This is one of the main arguments against the Gospel that I hear: not that it isn’t interesting or beneficial or good or maybe true, but that it is too black and white. It claims to gather all the complexities of life and funnel them into two divergent paths in the woods. Which very well could be a logical fallacy.

The idea that all the entangling complexities of life can be traced back to a single (theological binary) root is something you’d only find in the jungle or in the mystical aborigines in a film (like Avatar). Believing life comes down to simply two options is something the Enlightened modern man simply can’t believe without committing intellectual suicide.

But that’s what the Gospel claims. And that’s what makes it so, well, embarrassing.

The Temptation to Distrust The Binary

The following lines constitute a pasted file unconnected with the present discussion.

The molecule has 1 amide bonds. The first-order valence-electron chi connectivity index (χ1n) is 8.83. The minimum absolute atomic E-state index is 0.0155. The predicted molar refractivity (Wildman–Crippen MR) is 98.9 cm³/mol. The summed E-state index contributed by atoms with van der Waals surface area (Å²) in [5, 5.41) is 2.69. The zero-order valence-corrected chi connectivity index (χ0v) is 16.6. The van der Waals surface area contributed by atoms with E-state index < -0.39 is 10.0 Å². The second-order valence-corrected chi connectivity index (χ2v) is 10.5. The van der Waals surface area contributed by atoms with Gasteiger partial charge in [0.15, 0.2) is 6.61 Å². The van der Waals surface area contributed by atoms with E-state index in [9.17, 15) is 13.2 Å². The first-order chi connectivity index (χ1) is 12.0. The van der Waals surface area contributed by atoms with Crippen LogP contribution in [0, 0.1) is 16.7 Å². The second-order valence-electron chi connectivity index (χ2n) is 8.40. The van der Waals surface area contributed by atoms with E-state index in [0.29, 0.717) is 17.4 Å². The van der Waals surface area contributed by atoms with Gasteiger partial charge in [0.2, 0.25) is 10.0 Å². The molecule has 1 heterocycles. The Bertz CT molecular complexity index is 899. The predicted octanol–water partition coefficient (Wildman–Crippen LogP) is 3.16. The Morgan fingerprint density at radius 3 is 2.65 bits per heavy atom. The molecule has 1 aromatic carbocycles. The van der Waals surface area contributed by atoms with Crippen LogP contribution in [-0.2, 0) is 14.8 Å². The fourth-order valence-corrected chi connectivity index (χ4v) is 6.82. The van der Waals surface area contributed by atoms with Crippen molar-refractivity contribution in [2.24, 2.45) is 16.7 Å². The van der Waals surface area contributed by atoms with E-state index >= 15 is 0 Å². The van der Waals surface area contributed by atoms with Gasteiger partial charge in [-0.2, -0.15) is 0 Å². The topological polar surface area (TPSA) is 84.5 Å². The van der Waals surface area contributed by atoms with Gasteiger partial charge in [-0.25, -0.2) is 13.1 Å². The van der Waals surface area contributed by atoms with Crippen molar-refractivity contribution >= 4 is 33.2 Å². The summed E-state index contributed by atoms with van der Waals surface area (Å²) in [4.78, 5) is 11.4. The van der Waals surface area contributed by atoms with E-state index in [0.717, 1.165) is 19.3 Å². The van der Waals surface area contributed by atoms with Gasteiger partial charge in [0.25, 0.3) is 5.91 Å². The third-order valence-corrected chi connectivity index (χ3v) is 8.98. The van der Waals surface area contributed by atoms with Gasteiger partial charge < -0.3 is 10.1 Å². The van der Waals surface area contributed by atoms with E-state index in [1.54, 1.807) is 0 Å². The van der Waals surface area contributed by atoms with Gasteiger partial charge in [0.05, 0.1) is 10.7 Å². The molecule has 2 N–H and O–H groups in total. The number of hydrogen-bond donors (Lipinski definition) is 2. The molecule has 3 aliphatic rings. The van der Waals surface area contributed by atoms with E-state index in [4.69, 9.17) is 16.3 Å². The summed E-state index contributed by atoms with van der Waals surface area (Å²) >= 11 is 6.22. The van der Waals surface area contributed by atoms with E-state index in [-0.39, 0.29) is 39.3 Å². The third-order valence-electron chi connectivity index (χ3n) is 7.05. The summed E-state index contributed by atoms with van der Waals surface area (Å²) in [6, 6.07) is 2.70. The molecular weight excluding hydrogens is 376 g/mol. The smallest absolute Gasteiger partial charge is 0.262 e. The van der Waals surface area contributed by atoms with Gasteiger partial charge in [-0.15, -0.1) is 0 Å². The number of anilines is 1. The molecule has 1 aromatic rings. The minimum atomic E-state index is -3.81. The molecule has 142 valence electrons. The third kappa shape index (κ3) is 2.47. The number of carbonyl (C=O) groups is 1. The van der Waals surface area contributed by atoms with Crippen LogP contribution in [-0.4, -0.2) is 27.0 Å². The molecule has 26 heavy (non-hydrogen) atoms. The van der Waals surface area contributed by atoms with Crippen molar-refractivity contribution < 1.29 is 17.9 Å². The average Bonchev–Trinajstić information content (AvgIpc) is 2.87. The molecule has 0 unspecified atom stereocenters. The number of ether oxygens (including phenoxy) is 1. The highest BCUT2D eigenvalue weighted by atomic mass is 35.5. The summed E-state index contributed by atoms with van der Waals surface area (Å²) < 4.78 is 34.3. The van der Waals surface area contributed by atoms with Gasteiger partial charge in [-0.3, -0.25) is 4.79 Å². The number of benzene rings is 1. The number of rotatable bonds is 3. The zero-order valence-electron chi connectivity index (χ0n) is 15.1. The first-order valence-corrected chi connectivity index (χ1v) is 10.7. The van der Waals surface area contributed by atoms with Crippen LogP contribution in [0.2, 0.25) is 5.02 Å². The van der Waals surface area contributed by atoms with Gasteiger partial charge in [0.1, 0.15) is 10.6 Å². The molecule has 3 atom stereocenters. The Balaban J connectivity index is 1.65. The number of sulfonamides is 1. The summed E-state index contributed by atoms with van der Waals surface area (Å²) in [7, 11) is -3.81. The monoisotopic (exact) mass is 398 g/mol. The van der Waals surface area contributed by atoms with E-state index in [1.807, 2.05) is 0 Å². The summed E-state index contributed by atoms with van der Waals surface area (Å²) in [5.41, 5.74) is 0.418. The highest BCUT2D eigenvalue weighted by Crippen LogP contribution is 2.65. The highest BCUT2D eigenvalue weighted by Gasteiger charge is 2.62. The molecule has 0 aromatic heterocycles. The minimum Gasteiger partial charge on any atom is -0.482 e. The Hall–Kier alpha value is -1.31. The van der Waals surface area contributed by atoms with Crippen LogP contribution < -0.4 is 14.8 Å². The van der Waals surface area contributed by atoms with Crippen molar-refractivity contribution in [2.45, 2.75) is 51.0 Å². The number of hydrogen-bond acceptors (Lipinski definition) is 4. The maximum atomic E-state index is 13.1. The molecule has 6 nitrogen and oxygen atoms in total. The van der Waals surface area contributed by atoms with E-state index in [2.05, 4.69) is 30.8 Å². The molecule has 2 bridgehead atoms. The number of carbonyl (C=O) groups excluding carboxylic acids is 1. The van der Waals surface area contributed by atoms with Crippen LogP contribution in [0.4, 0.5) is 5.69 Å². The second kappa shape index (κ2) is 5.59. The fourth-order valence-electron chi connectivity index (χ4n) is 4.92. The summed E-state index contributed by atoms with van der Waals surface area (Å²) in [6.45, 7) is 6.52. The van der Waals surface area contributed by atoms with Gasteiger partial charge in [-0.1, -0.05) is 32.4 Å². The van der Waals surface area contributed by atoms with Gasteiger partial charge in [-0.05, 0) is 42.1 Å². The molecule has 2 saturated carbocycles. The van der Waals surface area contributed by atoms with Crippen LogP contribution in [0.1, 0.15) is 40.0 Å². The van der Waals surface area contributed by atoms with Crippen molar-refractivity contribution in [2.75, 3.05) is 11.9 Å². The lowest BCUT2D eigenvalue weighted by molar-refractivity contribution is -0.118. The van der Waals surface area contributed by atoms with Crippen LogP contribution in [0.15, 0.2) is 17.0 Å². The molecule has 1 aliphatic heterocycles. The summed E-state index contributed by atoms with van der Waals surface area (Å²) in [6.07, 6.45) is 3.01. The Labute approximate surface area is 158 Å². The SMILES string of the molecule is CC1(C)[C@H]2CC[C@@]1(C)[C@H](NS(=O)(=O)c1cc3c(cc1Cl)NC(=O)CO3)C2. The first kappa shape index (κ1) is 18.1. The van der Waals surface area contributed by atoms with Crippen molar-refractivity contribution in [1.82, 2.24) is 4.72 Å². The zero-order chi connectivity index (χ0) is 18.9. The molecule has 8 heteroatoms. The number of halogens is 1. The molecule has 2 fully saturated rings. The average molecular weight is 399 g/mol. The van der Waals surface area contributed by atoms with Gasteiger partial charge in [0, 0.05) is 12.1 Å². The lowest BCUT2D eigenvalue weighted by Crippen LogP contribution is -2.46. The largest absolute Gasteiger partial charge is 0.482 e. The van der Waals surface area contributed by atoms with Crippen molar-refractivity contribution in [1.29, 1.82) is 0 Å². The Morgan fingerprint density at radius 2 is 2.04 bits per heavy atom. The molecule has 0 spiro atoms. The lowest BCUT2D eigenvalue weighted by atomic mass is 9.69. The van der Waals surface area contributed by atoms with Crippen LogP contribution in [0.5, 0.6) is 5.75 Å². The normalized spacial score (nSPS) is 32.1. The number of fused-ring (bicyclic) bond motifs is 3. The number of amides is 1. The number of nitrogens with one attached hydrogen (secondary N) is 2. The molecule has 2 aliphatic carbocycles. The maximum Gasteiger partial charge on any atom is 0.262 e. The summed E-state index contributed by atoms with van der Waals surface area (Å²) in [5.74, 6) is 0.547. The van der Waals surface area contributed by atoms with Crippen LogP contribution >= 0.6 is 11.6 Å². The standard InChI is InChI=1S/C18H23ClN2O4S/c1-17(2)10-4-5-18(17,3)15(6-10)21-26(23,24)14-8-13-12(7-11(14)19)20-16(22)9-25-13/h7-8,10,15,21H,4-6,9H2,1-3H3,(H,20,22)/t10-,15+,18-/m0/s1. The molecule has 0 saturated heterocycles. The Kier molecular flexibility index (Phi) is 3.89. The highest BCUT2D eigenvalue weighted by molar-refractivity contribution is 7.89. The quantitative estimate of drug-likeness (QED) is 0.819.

What’s so important about this logical fallacy, to me, is that it represents Satan’s strongest and most-used argument against the Christian Gospel. Ever since the beginning he has set his agenda to turn God’s black and white words to gray. God told Eve that if they ate of the fruit of the one tree in the middle of the garden, she would die. Satan didn’t tempt Eve on the physical level of hunger, or even of curiosity, but on the intellectual level of logical rebellion and distrust. He doesn’t ask her the question as a binary, but gets her thinking about a third way—that maybe God wasn’t totally honest in painting the picture as black and white, that maybe there was gray too. He tempts her to think that God didn’t reveal the whole truth to them but only gave them two options. And there is nothing that appeals to our inner human nature than the idea that maybe, somewhere somehow, we’re being had. Taken for a fool.